The film, The Iron Lady is released here in Britain today and for the past couple of weeks I’ve seen images of Meryl Thatcher glide before me on the sides of buses. It is being screened at the fabulous Tyneside Cinema an independent theatre housed in a beautiful Art Deco building. I must admit it is my cinema of choice because surroundings are important to me and I abhor soulless Multiplexes. The Tyneside screen a high proportion of world cinema films as well as a variety of well-chosen commercial offerings. Their choice to screen The Iron Lady has, however, caused great consternation amongst its visitors if their Facebook page is anything to go on. There is no doubt that during Margaret Thatcher’s time as Prime Minister she decimated the North East of England and it would appear that Tynesiders have neither forgiven nor forgotten. Nevertheless I was still surprised at the undiluted hatred that even a fictionalised version of the woman can create.
The film apparently concentrates on the present day eighty six year old Thatcher. Frail and dementing we view her life through flashbacks. Is this woman doddery and befuddled? I wonder.
My lasting memory of the now Baroness Thatcher, is her leaving Number 10 Downing Street for the final time. It was the first time she showed any emotion; she was in tears. The following is a piece of creative scribbling inspired by that moment.
They didn’t want to leave her alone. Why? What were they afraid she might do? Finally she had had to raise her voice until at last, no more phone calls. No more interruptions from simpering, shuffling members of staff. She was alone. Alone in an office that had been home for eleven years. It was to be so for just fifteen minutes more.
Sitting still didn’t come naturally to this woman. The high back of the leather desk chair had seldom felt the warmth of her body. But it felt right to settle in to its embrace, to slip off her stiffly moulded navy blue court shoes, and curl her legs up under her. This was time for the Iron Lady to reflect.
Her thin lips curled upward in a rare genuine smile and she breathed out in a calm measured sigh. As she rested her head against the wing of the chair her hair, so thickly coated in lacquer, crackled in protest. She gazed out of the window at the darkening November sky.” What a difference to this country I have made” she thought and the almost naked limbs of the horse chestnut tree nodded in agreement. Breathing in deeply yet again she filled her very soul with self satisfaction. Geoffrey Howe; who will remember that name in fifty years? Breaking cricket bats indeed! She would have happily broken one over the bumbling mans head. And Michael Heseltine; what a buffoon. How she’d love to take some scissors to that fringe. She would live on and they would perish. She had taught the people of this country to stand on their own two feet, to not rely on handouts from its government. Single handedly she had sold off and closed down almost all state owned companies. And if that hadn’t been possible, withdrawn subsidies from the rest thus reversing a National decline. This was once more a great Nation, if only they realised it. Like a God she had risen from the rubble of The Grand Hotel, led them to victory in war and enriched the English language with a new word; Thatcherism.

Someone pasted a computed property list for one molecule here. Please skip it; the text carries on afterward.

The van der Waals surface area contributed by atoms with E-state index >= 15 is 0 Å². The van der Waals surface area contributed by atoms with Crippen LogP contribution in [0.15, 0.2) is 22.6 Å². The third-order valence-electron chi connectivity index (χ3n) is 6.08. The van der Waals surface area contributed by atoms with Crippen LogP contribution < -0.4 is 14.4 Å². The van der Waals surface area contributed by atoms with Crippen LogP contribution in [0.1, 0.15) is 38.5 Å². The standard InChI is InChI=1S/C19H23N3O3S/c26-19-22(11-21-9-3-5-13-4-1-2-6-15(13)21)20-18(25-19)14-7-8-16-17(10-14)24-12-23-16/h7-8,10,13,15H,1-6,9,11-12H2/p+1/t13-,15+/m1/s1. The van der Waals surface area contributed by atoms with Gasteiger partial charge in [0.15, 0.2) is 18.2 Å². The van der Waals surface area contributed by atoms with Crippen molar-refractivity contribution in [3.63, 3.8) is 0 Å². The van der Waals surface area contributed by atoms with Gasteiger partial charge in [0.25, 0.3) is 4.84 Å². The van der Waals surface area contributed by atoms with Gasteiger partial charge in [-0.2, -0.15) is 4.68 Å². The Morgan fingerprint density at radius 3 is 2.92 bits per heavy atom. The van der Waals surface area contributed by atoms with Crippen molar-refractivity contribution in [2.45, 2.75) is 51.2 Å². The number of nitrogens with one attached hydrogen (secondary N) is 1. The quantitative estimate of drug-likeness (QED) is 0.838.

A solitary, inky black crow landed in the branches of the tree and flapped its wings as it sought a perfect balance. Both woman and bird stared beady eye to beady eye. The creature regained composure, uncurled her legs from beneath herself and eased her feet back into her shoes. Time to leave. She rose from the chair, bent to retrieve a smart neat leather handbag from the floor then, just before leaving the room, paused in front of a large gilt framed mirror. Taking a Yardley lipstick from the bag she applied a smear of rose pink to her lips. She then stared intently at her reflection. Tears welled up within those hooded eyes quicker than she could have hoped. Practice definitely made perfect.
Perhaps just a quiver of the lower lip?
She was ready to face the people of her country one last time.